Kate Williams on Victoriana and Susan Hill revisits The Woman in Black
Susan Hill revisits her novel The Woman in Black; historian Kate Williams on moving from writing historical non-fiction to fiction; and setting a novel somewhere you've never been.
Historian Kate Williams is well known for her non-fiction books including Becoming Queen, about the passionate youth of Queen Victoria. Staying in the Victorian era, she has now turned her hand to fiction with her first novel The Pleasures of Men, in which Catherine Sorgeiul, a young woman in 1840, terrifies herself with her obsession with a serial killer.
Since it was first published in 1983, Susan Hill's gothic story The Woman in Black, which tells the tale of a young lawyer, haunted by a mysterious woman, has gone on to have a remarkable life. As well as various paperback incarnations, being an A Level set text, and the second longest running play in the history of the West End, next month sees its latest incarnation - a film staring Daniel Radcliffe. With a new reissue of the original novel, Susan Hill revisits her ghostly book.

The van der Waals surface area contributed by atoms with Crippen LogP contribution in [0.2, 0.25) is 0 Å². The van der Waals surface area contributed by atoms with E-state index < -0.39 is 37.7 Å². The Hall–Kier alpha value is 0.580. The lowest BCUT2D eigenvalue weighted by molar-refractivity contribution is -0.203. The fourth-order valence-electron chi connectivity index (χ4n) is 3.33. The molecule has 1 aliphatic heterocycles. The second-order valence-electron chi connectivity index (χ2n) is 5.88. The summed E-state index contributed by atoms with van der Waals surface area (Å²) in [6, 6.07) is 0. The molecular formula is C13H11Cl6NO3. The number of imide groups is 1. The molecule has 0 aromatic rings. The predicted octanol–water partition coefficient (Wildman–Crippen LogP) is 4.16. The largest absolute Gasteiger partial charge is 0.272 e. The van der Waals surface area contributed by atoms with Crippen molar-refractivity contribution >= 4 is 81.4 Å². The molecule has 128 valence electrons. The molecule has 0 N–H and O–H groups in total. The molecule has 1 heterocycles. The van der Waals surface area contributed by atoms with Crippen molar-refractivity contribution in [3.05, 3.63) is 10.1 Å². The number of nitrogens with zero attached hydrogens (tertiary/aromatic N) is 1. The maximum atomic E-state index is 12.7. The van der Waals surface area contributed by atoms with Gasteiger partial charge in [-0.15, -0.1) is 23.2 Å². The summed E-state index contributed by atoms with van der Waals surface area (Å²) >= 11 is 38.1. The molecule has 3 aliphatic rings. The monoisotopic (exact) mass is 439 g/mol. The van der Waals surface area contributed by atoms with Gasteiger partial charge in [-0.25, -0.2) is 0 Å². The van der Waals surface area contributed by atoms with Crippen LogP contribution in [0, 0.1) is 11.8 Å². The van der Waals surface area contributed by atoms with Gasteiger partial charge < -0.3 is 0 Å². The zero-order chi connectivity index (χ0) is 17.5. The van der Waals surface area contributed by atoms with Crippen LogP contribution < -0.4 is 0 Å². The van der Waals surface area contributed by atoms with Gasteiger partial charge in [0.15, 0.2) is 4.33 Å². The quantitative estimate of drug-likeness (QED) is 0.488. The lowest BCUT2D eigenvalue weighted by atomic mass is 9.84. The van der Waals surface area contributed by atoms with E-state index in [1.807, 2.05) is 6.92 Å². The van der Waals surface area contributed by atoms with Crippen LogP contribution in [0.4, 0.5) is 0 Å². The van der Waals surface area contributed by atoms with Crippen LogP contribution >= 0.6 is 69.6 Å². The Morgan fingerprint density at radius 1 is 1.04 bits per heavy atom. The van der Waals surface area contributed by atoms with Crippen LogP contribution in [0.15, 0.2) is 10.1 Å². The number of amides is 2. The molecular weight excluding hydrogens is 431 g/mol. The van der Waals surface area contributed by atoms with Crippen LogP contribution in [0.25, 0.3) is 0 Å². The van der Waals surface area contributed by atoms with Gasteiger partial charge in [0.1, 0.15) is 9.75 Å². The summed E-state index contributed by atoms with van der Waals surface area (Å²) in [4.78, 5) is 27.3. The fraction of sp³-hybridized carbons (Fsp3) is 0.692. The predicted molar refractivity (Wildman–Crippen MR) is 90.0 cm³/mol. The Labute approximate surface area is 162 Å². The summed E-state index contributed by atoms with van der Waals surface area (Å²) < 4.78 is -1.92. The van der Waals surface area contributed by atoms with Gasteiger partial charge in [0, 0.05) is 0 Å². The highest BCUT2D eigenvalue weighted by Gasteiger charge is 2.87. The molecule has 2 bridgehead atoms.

It's been two years since the massive earthquake struck the island of Haiti. Nick Lake's latest novel, In Darkness, is set in the aftermath of that earthquake and also explores the island's difficult past. However despite having been fascinated with the Haitian culture since studying it as part of his Master's degree, Nick has never actually visited the place. And he's not the only author to write about places he hasn't visited. Sid Smith's award winning book Something Like A House, tells the story of a British deserter in China during the Cultural Revolution. Praised for its authenticity, Sid has never set foot in China and used libraries for the research. So how easy it is to write a novel based somewhere you've never been?
Matt Thorne discusses the Waterstones 11 list, their pick of the best debut novels for 2012.